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1

There is something...in those pieces of wood. (Detailed enough for you?) Ok, so I would have initially said temperature until you mentioned it was only specific pieces, which leads me to think moisture, but even that would cross pieces... My best suggestion is sand those spots down, clean them with a solvent dampened rag, lacquer thinner maybe (don't ...


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That looks to my eye like a water-based polyurethane, and it looks like the first coat may not have fully dried before you shot on the second coat, then the floor temperature changed fairly radically (probably warming up) before the second coat was fully cured. The uncured first coat would have expanded with the warmth and tried to ooze out under the second ...


3

Cleaning your walls won't help; you're only taking away the crud your termites output. Filling in the holes won't make a difference to the original problem of termites eating away at your structure. This might make things look good, but stuff is rotting away deep inside, and no amount of lipstick can fix that. Please call an exterminator. That's certainly ...


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I think that if you could make sure the stain/varnish colors match by refinishing both floors together, that would be your best bet. Unless the wood floors were installed at different times and have different grains/widths. In that case, no matter what you do the transition will be apparent. If that that's the case, you might be able to do something ...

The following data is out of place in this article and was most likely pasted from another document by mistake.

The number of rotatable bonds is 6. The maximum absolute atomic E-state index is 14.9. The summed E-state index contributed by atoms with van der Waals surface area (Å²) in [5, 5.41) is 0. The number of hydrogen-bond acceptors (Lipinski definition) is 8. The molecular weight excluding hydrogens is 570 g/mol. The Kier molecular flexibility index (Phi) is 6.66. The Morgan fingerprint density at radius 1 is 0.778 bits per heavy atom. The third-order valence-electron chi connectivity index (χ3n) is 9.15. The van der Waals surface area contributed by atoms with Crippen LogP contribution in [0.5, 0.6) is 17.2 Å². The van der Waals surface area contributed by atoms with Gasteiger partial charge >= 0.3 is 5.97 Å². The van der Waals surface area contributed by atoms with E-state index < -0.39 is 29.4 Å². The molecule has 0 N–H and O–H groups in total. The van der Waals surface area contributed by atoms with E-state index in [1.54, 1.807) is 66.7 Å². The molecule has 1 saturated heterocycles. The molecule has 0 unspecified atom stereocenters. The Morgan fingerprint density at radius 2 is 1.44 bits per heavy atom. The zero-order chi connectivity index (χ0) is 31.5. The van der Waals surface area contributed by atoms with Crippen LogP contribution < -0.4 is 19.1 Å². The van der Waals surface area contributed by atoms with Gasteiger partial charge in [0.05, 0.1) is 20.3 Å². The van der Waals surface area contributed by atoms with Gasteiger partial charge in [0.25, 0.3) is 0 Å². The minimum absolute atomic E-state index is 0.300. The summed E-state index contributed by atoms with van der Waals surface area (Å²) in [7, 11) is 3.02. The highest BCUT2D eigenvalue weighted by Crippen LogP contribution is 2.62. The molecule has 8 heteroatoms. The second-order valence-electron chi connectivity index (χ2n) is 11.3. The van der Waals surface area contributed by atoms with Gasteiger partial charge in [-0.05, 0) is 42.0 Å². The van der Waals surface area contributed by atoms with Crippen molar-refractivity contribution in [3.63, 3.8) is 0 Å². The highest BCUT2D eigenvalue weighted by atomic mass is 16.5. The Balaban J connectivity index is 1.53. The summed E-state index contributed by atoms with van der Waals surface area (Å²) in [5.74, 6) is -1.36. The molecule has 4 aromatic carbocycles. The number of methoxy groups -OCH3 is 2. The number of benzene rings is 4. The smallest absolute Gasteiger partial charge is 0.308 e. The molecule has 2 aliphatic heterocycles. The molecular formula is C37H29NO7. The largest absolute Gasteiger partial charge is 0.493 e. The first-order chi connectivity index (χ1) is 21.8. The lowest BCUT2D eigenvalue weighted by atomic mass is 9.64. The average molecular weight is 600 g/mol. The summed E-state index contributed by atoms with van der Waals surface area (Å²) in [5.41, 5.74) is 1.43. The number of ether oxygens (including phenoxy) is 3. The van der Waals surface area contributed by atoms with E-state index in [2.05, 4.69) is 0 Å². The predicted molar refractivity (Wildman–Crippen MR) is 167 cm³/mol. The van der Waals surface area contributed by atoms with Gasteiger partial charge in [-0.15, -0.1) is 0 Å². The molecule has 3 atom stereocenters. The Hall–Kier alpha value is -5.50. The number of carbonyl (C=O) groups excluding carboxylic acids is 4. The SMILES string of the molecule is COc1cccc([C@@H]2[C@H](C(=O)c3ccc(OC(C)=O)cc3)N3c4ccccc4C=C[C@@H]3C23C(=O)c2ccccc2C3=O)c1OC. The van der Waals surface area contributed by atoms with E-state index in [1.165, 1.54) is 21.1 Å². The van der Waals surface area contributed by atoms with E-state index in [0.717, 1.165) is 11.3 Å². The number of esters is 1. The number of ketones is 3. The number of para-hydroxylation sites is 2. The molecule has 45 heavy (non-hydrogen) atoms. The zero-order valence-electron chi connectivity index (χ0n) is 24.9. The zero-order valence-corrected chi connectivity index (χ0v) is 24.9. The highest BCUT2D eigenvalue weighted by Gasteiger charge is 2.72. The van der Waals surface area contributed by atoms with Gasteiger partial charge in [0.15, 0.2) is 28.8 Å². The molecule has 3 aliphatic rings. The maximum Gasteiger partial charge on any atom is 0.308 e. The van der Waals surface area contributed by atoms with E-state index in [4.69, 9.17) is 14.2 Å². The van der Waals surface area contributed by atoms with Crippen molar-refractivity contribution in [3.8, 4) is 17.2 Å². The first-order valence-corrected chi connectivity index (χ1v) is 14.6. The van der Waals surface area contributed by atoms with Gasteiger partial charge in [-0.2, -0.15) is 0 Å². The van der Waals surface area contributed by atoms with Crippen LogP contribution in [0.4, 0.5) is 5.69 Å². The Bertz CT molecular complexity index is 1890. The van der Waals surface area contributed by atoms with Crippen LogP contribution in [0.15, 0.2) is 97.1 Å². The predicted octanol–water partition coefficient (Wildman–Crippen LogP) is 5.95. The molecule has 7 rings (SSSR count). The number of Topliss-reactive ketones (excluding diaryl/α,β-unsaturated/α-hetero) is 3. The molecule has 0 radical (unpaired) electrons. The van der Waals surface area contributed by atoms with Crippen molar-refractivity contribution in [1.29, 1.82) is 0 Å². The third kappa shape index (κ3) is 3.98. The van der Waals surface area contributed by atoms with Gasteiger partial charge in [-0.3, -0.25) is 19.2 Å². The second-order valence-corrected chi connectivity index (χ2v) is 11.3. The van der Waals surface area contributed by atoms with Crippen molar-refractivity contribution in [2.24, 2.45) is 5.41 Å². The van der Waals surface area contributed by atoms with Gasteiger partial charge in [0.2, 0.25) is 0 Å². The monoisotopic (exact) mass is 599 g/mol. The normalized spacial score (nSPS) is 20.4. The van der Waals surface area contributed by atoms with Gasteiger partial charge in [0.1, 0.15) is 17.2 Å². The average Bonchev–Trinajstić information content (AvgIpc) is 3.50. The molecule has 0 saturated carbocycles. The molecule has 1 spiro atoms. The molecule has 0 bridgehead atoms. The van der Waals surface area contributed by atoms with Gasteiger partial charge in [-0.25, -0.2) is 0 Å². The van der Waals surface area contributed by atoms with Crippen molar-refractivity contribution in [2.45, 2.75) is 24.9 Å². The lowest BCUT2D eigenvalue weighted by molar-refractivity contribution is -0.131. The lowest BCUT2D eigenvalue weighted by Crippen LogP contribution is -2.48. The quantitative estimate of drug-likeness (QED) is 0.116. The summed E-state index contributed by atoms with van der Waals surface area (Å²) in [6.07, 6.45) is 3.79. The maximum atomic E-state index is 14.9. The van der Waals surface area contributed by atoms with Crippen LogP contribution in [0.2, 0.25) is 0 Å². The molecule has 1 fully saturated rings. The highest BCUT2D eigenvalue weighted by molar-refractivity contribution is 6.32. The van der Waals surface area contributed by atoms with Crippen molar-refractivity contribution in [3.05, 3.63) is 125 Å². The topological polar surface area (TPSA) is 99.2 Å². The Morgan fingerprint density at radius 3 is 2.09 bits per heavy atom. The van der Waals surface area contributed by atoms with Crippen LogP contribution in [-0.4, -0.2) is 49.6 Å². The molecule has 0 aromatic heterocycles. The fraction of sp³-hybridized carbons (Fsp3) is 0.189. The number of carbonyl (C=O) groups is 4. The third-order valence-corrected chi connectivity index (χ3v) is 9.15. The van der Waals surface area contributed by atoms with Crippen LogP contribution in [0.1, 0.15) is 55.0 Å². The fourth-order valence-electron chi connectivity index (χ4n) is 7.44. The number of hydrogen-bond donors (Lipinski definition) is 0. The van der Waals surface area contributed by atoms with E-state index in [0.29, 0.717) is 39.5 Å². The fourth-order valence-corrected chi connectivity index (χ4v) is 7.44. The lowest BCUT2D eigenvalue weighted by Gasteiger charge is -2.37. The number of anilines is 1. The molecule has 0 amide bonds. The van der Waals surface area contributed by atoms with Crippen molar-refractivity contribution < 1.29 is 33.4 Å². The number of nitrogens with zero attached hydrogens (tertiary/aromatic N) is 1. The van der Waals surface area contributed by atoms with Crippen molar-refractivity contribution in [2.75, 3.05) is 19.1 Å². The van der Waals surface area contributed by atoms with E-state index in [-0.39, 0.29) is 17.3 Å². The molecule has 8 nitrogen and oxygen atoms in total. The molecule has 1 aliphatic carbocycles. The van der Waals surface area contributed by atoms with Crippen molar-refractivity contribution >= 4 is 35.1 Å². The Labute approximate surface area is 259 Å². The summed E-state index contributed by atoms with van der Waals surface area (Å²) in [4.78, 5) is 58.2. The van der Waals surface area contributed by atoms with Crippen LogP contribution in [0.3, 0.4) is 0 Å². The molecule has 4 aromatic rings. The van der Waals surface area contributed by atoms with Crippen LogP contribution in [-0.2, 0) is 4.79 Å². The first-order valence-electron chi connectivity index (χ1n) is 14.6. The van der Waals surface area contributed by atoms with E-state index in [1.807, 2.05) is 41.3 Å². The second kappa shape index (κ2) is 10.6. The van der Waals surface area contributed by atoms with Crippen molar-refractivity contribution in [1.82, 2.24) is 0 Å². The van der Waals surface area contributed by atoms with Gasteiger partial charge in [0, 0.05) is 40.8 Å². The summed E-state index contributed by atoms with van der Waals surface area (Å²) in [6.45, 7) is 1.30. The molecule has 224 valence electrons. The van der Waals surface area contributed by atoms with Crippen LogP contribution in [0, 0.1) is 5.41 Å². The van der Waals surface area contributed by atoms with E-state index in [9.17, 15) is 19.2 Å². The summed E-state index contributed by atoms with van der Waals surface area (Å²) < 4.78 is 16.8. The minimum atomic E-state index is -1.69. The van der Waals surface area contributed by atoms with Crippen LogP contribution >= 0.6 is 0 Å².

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The traditional floor transition device in a doorway is a saddle They come in a variety of wood types, but oak is probably the most common. They can be stained any color, close to one or the other floors, or somewhere in the middle. If there is a door in that frame, you may have to shorten it slightly.


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It looks like you neither sanded with the grain or used a fine enough sandpaper in order to prepare for staining. I think you have to go sand it down and start over. Those likely would have been visible before staining.


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Sanding The core of the sanding must be done before you finish your work; in other words, just after stripping. Most paint strippers won't do a perfect job, sanding will help you remove the leftovers. Sanding can also be used to remove any existing scratches or dents. Raising the grain (Optional) Once your piece is perfect (no visible scratches and ...



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